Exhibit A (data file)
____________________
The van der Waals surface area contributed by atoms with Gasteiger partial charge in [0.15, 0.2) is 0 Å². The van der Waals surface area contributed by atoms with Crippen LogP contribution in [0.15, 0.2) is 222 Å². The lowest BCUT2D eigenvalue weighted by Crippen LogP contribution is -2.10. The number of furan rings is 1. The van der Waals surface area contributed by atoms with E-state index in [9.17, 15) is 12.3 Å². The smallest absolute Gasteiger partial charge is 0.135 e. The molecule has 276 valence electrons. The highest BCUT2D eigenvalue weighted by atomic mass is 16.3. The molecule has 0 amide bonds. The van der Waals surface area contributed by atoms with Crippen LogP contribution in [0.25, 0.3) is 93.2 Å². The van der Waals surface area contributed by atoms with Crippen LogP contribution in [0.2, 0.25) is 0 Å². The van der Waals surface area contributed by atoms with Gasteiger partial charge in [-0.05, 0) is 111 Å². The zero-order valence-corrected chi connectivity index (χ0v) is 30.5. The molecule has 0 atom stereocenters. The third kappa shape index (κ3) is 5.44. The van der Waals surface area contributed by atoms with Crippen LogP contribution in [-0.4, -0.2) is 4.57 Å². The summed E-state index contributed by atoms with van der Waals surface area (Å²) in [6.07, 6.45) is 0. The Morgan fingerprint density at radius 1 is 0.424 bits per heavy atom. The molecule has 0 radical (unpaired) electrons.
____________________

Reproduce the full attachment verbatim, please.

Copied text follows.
The van der Waals surface area contributed by atoms with Gasteiger partial charge in [0.15, 0.2) is 0 Å². The van der Waals surface area contributed by atoms with Crippen LogP contribution in [0.15, 0.2) is 222 Å². The lowest BCUT2D eigenvalue weighted by Crippen LogP contribution is -2.10. The number of furan rings is 1. The van der Waals surface area contributed by atoms with E-state index in [9.17, 15) is 12.3 Å². The smallest absolute Gasteiger partial charge is 0.135 e. The molecule has 276 valence electrons. The highest BCUT2D eigenvalue weighted by atomic mass is 16.3. The molecule has 0 amide bonds. The van der Waals surface area contributed by atoms with Crippen LogP contribution in [0.25, 0.3) is 93.2 Å². The van der Waals surface area contributed by atoms with Crippen LogP contribution in [0.2, 0.25) is 0 Å². The van der Waals surface area contributed by atoms with Gasteiger partial charge in [-0.05, 0) is 111 Å². The zero-order valence-corrected chi connectivity index (χ0v) is 30.5. The molecule has 0 atom stereocenters. The third kappa shape index (κ3) is 5.44. The van der Waals surface area contributed by atoms with Crippen LogP contribution in [-0.4, -0.2) is 4.57 Å². The summed E-state index contributed by atoms with van der Waals surface area (Å²) in [6.07, 6.45) is 0. The Morgan fingerprint density at radius 1 is 0.424 bits per heavy atom. The molecule has 0 radical (unpaired) electrons.